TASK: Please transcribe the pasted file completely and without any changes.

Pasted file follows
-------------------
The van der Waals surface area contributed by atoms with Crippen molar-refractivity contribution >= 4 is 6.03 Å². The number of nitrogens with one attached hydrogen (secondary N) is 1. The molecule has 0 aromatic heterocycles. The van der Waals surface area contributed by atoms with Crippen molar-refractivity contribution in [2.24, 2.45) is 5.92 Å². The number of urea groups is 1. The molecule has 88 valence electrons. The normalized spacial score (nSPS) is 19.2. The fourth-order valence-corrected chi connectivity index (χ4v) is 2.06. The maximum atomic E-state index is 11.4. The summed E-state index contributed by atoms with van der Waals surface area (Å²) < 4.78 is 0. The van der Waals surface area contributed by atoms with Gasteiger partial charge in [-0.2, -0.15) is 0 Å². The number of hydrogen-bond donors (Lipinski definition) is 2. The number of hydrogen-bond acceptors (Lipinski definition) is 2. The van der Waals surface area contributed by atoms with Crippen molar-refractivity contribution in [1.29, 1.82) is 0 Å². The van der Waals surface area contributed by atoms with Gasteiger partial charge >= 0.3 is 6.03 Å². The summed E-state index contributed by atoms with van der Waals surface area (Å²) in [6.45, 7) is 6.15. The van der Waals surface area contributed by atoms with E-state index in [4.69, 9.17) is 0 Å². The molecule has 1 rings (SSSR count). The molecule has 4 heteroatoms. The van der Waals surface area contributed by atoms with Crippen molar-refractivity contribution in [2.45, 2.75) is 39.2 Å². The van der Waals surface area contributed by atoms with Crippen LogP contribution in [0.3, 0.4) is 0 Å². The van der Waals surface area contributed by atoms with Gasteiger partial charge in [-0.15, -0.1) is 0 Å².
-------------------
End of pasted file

The van der Waals surface area contributed by atoms with Crippen molar-refractivity contribution >= 4 is 6.03 Å². The number of nitrogens with one attached hydrogen (secondary N) is 1. The molecule has 0 aromatic heterocycles. The van der Waals surface area contributed by atoms with Crippen molar-refractivity contribution in [2.24, 2.45) is 5.92 Å². The number of urea groups is 1. The molecule has 88 valence electrons. The normalized spacial score (nSPS) is 19.2. The fourth-order valence-corrected chi connectivity index (χ4v) is 2.06. The maximum atomic E-state index is 11.4. The summed E-state index contributed by atoms with van der Waals surface area (Å²) < 4.78 is 0. The van der Waals surface area contributed by atoms with Gasteiger partial charge in [-0.2, -0.15) is 0 Å². The number of hydrogen-bond donors (Lipinski definition) is 2. The number of hydrogen-bond acceptors (Lipinski definition) is 2. The van der Waals surface area contributed by atoms with Crippen molar-refractivity contribution in [1.29, 1.82) is 0 Å². The van der Waals surface area contributed by atoms with Gasteiger partial charge >= 0.3 is 6.03 Å². The summed E-state index contributed by atoms with van der Waals surface area (Å²) in [6.45, 7) is 6.15. The van der Waals surface area contributed by atoms with E-state index in [4.69, 9.17) is 0 Å². The molecule has 1 rings (SSSR count). The molecule has 4 heteroatoms. The van der Waals surface area contributed by atoms with Crippen molar-refractivity contribution in [2.45, 2.75) is 39.2 Å². The van der Waals surface area contributed by atoms with Crippen LogP contribution in [0.3, 0.4) is 0 Å². The van der Waals surface area contributed by atoms with Gasteiger partial charge in [-0.15, -0.1) is 0 Å².